Date: Fri, 28 May 2010 12:34:55 -0400
> To:;
> From:
> Subject: RE: [PHP] Select Values Didn't Get Passed in From Two Different     
> Forms
> At 9:19 PM -0400 5/27/10, Alice Wei wrote:
> >
> >I am not sure how to add to the page you have set up, but here is 
> >the code with ther portion you have set up:
> >
> >
> ><?php
> >   $start = isset($_POST['start']) ? $_POST['start'] : null;
> >?>
> >     <form action="" method="post">
> >       <p>
> >         Select the type of your starting point of interest:<br>
> >         <input type="text" name="start" value="<?php 
> >echo($start);?>" size="20" ><br />
> >         Which Semster is this: <select name="semester">
> >                         <option value="Fall">Fall</option>
> >                         <option value="Spring">Spring</option>
> >                         <option value="Summer">Summer</option>
> >                     </select><br/>
> >         <input type="submit" name="submit" value="Submit" >
> >       </p>
> >     </form>
> >
> >  Note, what I provided here does not include anything on the ajax.
> >
> >Hope this answers your question.
> Alice :
> I didn't have a question, but here's my revision of your code:
> Please review the code and see how: 1) I captured the select value; 
> 2) and how I used that value to focus the selected option.
> You say:
> >  Note, what I provided here does not include anything on the ajax.
> I've never put anything "on the ajax" -- that doesn't make sense.
> Ajax is simply a way to communicate from the browser to the server 
> and back again without requiring a browser refresh. As the user 
> triggers a client-side event (i.e., click, select, enter text, move a 
> mouse, whatever), a javascript routine then sends data to the server 
> to activate a server-side script, which may, or may not, return data.
> For example -- with javascript turned ON please review:
> This is simply a one page template that uses an ajax routine to 
> retrieve data from the server to populate the page based upon what 
> the user triggers (i.e., the visitor clicks a navigational link).
> If you will review the HTML source code, you will find a very basic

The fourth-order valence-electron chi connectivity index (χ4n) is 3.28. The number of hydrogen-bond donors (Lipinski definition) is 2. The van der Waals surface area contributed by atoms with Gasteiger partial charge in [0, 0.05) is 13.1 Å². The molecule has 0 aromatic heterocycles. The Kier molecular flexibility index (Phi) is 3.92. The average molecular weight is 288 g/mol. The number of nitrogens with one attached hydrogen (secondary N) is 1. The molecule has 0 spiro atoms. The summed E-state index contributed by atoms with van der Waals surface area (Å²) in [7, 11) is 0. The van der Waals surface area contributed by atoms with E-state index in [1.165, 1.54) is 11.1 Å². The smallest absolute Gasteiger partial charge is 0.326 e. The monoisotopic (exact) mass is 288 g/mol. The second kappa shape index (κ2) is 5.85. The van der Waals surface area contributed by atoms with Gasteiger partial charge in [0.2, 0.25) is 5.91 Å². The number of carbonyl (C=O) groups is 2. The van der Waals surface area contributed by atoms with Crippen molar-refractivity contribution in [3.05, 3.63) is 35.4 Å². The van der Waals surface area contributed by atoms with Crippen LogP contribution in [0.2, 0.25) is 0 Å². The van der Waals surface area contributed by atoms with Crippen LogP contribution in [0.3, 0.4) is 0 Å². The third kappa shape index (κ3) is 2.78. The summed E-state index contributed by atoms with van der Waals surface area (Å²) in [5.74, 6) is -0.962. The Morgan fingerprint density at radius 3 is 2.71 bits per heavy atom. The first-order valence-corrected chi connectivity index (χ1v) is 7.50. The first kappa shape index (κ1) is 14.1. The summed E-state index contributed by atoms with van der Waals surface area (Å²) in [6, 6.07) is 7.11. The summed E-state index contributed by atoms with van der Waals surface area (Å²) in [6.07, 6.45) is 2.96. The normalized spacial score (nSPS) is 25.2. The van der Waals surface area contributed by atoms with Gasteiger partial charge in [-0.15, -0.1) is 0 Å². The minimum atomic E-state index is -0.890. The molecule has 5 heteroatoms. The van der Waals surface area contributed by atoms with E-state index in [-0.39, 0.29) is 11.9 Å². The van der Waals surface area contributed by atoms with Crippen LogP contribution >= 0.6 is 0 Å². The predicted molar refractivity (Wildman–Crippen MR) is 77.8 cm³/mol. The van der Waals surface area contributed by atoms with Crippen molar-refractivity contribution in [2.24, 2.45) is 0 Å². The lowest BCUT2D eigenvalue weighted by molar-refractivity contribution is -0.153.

> HTML template that will remain static for all three "apparent" pages. 
> If you use the FireFox browser you can review the generated HTML.
> Now where did the generated HTML come from, you might ask? It came 
> from the server after a request was made from the client to the 
> server and the server responded with the correct data -- all without 
> requiring a browser refresh. That's an example of how ajax works.
> Keep in mind that using "best practices" requires you to *first* 
> design forms to collect data WITHOUT requiring javascript and then 
> you can enhance the form to provide additional functionality to those 
> who have javascript turned on. Also keep in mind that you may not 
> need ajax to alter the form. You only need ajax if there is data on 
> the server that needs to be retrieved.
> Now, please turn javascript OFF in your browser and review my page again:
> That's an example of NOT following "best practices". The visitor is 
> provided nothing if they have javascript turned OFF.
> Now considering such, what additional functionality do you want your 
> form to do that can't be done already?
> Cheers,
> tedd
> -- 


  What I am trying to find out is, when I have my form with a dependent select 
menu, how can I pass the value of the select menu to another page? I have 
mentioned in the initial email that if I just allow users to type stuff, it 
passes the form back to itself and works. However, what I want
 to do is to allow users click one radio button/checkbox, and use that value to 
determine which "select menu" to bring up. However, the information I am only 
interested in storing, is the value of the select menu and not the radio  

Am I making sense here? 

> -------
The New Busy think 9 to 5 is a cute idea. Combine multiple calendars with 

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